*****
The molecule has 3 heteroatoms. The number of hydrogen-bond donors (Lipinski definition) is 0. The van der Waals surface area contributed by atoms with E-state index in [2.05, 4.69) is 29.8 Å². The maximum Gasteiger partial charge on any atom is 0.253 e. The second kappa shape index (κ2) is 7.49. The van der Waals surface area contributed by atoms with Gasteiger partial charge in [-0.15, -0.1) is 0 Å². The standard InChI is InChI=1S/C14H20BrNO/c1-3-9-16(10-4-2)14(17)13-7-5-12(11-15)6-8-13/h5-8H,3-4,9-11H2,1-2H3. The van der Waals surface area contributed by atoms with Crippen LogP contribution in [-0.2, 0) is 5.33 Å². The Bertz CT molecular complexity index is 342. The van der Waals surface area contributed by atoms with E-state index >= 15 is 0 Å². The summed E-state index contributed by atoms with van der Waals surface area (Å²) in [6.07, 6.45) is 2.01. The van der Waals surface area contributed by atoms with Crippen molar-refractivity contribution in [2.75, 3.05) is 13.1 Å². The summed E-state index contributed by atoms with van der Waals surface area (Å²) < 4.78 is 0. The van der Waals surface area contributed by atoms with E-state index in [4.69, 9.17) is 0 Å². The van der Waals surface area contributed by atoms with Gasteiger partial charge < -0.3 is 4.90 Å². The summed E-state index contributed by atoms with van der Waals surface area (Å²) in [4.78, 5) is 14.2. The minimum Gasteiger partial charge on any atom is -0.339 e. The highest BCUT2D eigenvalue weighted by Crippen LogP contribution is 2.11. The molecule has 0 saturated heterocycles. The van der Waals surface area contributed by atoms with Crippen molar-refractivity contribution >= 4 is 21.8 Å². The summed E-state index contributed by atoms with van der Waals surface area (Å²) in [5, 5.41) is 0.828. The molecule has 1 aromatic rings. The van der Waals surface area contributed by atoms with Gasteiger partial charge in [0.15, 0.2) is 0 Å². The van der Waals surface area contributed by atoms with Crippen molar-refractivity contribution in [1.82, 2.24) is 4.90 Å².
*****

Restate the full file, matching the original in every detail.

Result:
The molecule has 3 heteroatoms. The number of hydrogen-bond donors (Lipinski definition) is 0. The van der Waals surface area contributed by atoms with E-state index in [2.05, 4.69) is 29.8 Å². The maximum Gasteiger partial charge on any atom is 0.253 e. The second kappa shape index (κ2) is 7.49. The van der Waals surface area contributed by atoms with Gasteiger partial charge in [-0.15, -0.1) is 0 Å². The standard InChI is InChI=1S/C14H20BrNO/c1-3-9-16(10-4-2)14(17)13-7-5-12(11-15)6-8-13/h5-8H,3-4,9-11H2,1-2H3. The van der Waals surface area contributed by atoms with Crippen LogP contribution in [-0.2, 0) is 5.33 Å². The Bertz CT molecular complexity index is 342. The van der Waals surface area contributed by atoms with E-state index >= 15 is 0 Å². The summed E-state index contributed by atoms with van der Waals surface area (Å²) in [6.07, 6.45) is 2.01. The van der Waals surface area contributed by atoms with Crippen molar-refractivity contribution in [2.75, 3.05) is 13.1 Å². The summed E-state index contributed by atoms with van der Waals surface area (Å²) < 4.78 is 0. The van der Waals surface area contributed by atoms with E-state index in [4.69, 9.17) is 0 Å². The van der Waals surface area contributed by atoms with Gasteiger partial charge < -0.3 is 4.90 Å². The summed E-state index contributed by atoms with van der Waals surface area (Å²) in [4.78, 5) is 14.2. The minimum Gasteiger partial charge on any atom is -0.339 e. The highest BCUT2D eigenvalue weighted by Crippen LogP contribution is 2.11. The molecule has 0 saturated heterocycles. The van der Waals surface area contributed by atoms with Crippen molar-refractivity contribution >= 4 is 21.8 Å². The summed E-state index contributed by atoms with van der Waals surface area (Å²) in [5, 5.41) is 0.828. The molecule has 1 aromatic rings. The van der Waals surface area contributed by atoms with Gasteiger partial charge in [0.15, 0.2) is 0 Å². The van der Waals surface area contributed by atoms with Crippen molar-refractivity contribution in [1.82, 2.24) is 4.90 Å².